This is a love letter to Dame Travelers – to all the women out there who are doing wonderful things, and to those who are still struggling to have their voices heard.
Today, March 8th, marks International Women’s Day – a day that celebrates the achievements and progress of women around the world, and acknowledges that we still have so. far. to go. in terms of education, violence, discrimination, and, ultimately, equality.
As Dame Travelers, we are ambassadors. Ambassadors of gender equality, of modern feminism, of self-discovery, of “yes, girls can do that”.
And so, in the spirit of girl power, we’ve put together our first-ever digital magazine that features stories of struggle, strength, and triumph of women around the world. Some of the tales are light and charming, while others are heartbreaking to read — because both sides show the real world for women today, on all ends of the spectrum.
Here is an exclusive Dame Traveler sneak peek into Urban Adventures’ Women of the World:
Meet Mahsa – this digital nomad can only be described as one fierce female. Most of us would assume that a motorcycle accident that left you with two broken legs and wheelchair-bound would destroy any chances of you ever again wanting to climb atop a bike. But for Mahsa Homayounfar, an Urban Adventures partner operating in Seville, Spain, it made her want to hop back on and explore even more. With two wheels, she’s tackled regions in South America, West Africa, and the Middle East that are challenging for anyone, let alone a solo female traveller.
Read more on how Mahsa conquered fears and followed her dreams…
Meet Nikki – this Urban Adventures’ guide in New York City is one of the best in the brand, having won this year’s award for Guide of the Year. She’s also an avid solo traveller who believes the best experiences are found beyond your comfort zone, and that as a woman, there’s a modern-feminist joy in letting yourself run away from time to time, whether it’s to Italy or Israel.
Read more on how Nikki is changing the face of feminism…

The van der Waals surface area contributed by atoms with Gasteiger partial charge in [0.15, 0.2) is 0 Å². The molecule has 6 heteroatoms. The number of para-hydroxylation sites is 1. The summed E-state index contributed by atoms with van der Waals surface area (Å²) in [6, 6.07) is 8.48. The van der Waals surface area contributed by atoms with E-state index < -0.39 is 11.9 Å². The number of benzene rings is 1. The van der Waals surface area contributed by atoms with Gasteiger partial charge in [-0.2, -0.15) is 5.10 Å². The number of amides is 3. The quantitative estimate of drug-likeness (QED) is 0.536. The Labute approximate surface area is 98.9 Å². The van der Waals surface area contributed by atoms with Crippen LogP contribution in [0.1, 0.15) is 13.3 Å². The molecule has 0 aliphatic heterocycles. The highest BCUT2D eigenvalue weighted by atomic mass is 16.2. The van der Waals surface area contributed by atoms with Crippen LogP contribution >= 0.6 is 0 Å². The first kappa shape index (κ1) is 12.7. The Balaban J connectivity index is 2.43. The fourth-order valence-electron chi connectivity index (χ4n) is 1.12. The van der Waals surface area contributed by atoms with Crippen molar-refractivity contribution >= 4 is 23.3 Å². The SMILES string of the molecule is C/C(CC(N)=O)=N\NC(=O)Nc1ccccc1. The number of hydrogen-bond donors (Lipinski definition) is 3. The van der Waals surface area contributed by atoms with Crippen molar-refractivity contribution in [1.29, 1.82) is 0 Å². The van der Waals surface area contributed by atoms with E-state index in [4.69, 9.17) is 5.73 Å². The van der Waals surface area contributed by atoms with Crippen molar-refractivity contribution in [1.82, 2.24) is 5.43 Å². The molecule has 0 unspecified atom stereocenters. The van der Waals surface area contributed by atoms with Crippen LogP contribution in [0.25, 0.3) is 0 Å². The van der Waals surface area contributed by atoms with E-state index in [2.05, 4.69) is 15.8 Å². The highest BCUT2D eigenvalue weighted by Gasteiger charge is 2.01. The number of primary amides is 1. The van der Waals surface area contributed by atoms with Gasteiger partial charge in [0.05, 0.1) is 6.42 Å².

Meet Olga – this young entrepreneur runs two tourism businesses despite not having a background in the tourism industry. But she likes it that way, it allows her to view travel from the traveller’s perspective. Her business ideas first formed when she was a university student on an international internship program. After spending some time in China and the Balkans, she realised the stereotypes and curiosities people have about her homeland. And from there, a business idea was born.
Read more on how Olga employs the female business mind to be taken seriously…
Meet Cecilia – this solo travel addict says the best rewards have been the people she’s met. When she’s not running the Urban Adventures brand in Venice, Italy, Cecilia is wandering the world, and making friends. She’s travelled solo to destinations such as Mexico, Morocco, Turkey, Brazil, and Jordan. In Vietnam, she met Israeli travellers who approached her specifically because she was alone; they ended up sharing a taxi that day and stayed friends who still visit one another. But she also points out that the things you learn about yourself when you travel solo is the most valuable souvenir.
Read more on how Cecilia just “goes for it” on her solo adventures…
The Seven Women of Kathmandu – Our taxi pulls up outside some rusty wrought iron gates. Inside is one of Nepal’s philanthropic success stories: a tiny business that’s slowly changing the lives of local women. It’s called Seven Women, and it began in 2006 as a grassroots project to help (literally) seven women who were suffering discrimination as a result of their disabilities. Nine years later, the project has expanded big time, with two centres in Kathmandu and four more in outlying villages. This is the largest, a three-storey building lost in the warren of Kathmandu’s slightly crumbling backstreets. In the 80s and 90s this was all green fields. Now it’s a maze of houses and apartments — tall, whitewashed structures, their paint peeling around the edges.
Read more about the Seven Women and the women’s rights movement in Nepal…
This year’s theme for International Women’s Day is gender disparity. The World Economic Forum has predicted the global gender pay gap won’t close until 2133 — that’s right, it’ll be 117 years before women and men make equal pay.
And this isn’t something happening far away. In countries such as Australia, the U.K, the U.S., and Canada, women make roughly 74 cents for every dollar that a man makes.
That’s why, for our own #PledgeforParity, this week we’re changing our tour prices to reflect the rate of that ugly gender pay gap.
For the week of March 8th, our tours are marked down 26% when you use the code GIRLPOWER, to represent that gaping hole in wage equality.